Fighting the Myth of Redemptive Violence
Who gets Humperdinck?
I don't understand.
Who kills Prince Humperdinck? At the end, somebody's got to do it.
Is it Inigo? Who?
Nobody. Nobody kills him. He lives.
You mean he wins? Gee, Grandpa! What did you read me this thing for?
If you haven’t seen The Princess Bride, from which the above quote is taken, I apologise for the spoiler. Yes, Prince Humperdinck, the film’s baddie, does indeed survive, and our heroes ride off into the sunset leaving him merely tied to a chair.
Yet the ending, perhaps surprisingly, is a satisfying one.
It’s surprising because we seem to be wired for revenge. I don’t think the entertainment industry has caused this – I’m sure people have enjoyed seeing bullies get their comeuppance since the beginning of time – but I suspect it has exacerbated the problem.
Is it even a problem? Obviously violence against the innocent is a Bad Thing, but not against the guilty the violent, the abusers, surely?
I first had my thinking on this challenged in 2014, at an event to launch Gary Haugen’s book The Locust Effect. On the panel with Gary was Professor Kevin Bales, lead author of the Global Slavery Index, and Co-Founder and former President of Free the Slaves. Bales stated that in Western culture “we employ and constantly repeat, but without naming them, two mythologies”. The first of which is the myth of pure evil.
This myth holds that there are some people who are in some deep, essential way different to us. They are so evil they are like monsters. “And then we address that mythology…with what’s called the myth of redemptive violence – we actually believe that violence can be used to redeem situations in which violence has been used.”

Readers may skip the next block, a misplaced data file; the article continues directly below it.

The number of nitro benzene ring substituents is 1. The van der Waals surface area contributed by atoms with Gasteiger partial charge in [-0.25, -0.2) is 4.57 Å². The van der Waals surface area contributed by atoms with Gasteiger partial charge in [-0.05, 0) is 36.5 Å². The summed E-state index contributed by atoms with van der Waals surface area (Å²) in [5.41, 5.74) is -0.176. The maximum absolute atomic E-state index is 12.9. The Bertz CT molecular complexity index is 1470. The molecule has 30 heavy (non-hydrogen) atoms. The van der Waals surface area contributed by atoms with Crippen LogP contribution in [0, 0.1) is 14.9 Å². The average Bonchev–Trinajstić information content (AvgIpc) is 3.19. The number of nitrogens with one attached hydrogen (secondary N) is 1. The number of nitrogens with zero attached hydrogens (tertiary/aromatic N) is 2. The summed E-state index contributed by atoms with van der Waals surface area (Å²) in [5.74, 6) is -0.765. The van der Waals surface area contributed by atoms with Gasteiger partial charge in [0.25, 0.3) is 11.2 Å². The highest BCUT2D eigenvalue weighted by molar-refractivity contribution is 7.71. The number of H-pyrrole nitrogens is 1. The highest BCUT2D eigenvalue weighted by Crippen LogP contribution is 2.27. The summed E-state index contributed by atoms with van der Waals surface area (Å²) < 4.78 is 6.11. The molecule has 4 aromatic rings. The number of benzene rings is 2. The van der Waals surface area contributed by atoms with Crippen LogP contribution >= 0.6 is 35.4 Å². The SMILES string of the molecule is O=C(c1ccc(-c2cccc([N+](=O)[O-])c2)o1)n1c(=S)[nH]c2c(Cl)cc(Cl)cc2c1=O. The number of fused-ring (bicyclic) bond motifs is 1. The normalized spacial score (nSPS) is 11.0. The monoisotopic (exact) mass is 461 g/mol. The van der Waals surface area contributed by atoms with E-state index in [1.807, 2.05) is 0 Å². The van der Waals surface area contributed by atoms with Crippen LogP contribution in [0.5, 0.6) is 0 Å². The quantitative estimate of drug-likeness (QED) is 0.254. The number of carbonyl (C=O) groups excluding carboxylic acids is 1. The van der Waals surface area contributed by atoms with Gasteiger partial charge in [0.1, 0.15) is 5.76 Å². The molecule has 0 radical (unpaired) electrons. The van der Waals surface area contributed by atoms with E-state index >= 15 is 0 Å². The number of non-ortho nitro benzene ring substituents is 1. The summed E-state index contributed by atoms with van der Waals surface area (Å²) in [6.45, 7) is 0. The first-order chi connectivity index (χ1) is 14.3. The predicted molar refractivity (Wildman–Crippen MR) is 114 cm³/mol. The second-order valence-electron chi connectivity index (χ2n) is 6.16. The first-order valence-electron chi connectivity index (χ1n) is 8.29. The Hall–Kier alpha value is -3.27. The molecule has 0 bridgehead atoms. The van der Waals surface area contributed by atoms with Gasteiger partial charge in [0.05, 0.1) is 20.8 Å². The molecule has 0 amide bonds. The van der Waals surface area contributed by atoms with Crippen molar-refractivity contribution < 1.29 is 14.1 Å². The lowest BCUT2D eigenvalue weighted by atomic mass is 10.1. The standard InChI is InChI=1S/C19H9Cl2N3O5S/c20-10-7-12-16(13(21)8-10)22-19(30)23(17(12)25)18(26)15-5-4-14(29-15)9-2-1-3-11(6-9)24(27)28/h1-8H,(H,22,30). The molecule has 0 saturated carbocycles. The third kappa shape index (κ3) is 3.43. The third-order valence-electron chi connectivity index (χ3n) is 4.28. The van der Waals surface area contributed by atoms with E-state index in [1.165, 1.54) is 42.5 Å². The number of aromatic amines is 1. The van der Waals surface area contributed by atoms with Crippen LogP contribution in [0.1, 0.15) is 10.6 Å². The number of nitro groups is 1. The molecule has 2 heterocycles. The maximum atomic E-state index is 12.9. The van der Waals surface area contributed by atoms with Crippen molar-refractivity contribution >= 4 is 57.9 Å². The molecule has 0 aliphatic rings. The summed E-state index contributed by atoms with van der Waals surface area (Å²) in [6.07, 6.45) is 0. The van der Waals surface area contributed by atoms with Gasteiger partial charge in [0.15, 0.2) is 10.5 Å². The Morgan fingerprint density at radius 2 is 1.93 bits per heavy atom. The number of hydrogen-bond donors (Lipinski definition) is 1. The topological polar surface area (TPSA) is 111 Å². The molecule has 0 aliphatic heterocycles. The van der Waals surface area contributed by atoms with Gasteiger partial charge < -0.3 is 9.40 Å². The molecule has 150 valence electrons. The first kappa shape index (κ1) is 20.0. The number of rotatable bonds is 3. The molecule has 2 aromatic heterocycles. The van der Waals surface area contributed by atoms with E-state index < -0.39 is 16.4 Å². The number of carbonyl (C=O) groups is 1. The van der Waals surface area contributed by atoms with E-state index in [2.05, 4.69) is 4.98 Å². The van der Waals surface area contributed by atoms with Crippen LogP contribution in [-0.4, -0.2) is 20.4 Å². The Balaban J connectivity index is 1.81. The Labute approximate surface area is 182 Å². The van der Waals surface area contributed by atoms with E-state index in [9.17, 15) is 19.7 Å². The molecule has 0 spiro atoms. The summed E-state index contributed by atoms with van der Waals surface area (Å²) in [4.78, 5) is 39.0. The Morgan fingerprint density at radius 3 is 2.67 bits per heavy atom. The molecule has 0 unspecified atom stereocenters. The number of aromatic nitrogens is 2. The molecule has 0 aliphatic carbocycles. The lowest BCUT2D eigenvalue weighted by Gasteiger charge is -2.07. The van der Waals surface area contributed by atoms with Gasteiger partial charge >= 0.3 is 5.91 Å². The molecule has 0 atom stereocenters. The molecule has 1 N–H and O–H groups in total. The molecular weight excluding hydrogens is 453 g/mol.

He illustrated this with reference to police dramas in which, week after week, a terrible crime is committed, and instead of bringing the perpetrator to justice, one of the good guys goes against the rules and kills the perpetrator. We find this far more fulfilling than simply seeing a violent criminal go to prison, and Bales says this is because it “provides the redemption that we all feel good about.”
What’s so wrong with that? This week I was sent a link to an article by one of the Sputnik writers, Ian Johnson, who similarly highlighted the trend, and reminded me of the term:
Earlier this year, Richard Spencer was punched in the head whilst being interviewed at the Trump inauguration in Washington DC. The clip soon went viral, with a number of people praising the attack … For those who were aware of Spencer’s status as the president of a white supremacist think tank, the clip represented not just violence against him as an individual but an assault on his views and prejudices. As such, the joyous celebration of the attack on social media can be understood as a natural and passionate response, a public decrying of the evils of white nationalism and an empathetic stand with those Spencer would seek to victimise. As David Benjamin Blower observes in his excellent book Sympathy for Jonah, the normal response when faced with evil is to desire its destruction. In other words, punching Richard Spencer in the head does not only feel emotionally satisfying, but morally correct. [Emphasis added]
[See how Richard Spencer is de-personalized? We would never normally condone punching someone in the head during an interview but his views are so abhorrent to us that it seems less like punching a human being and more like punching a monster.]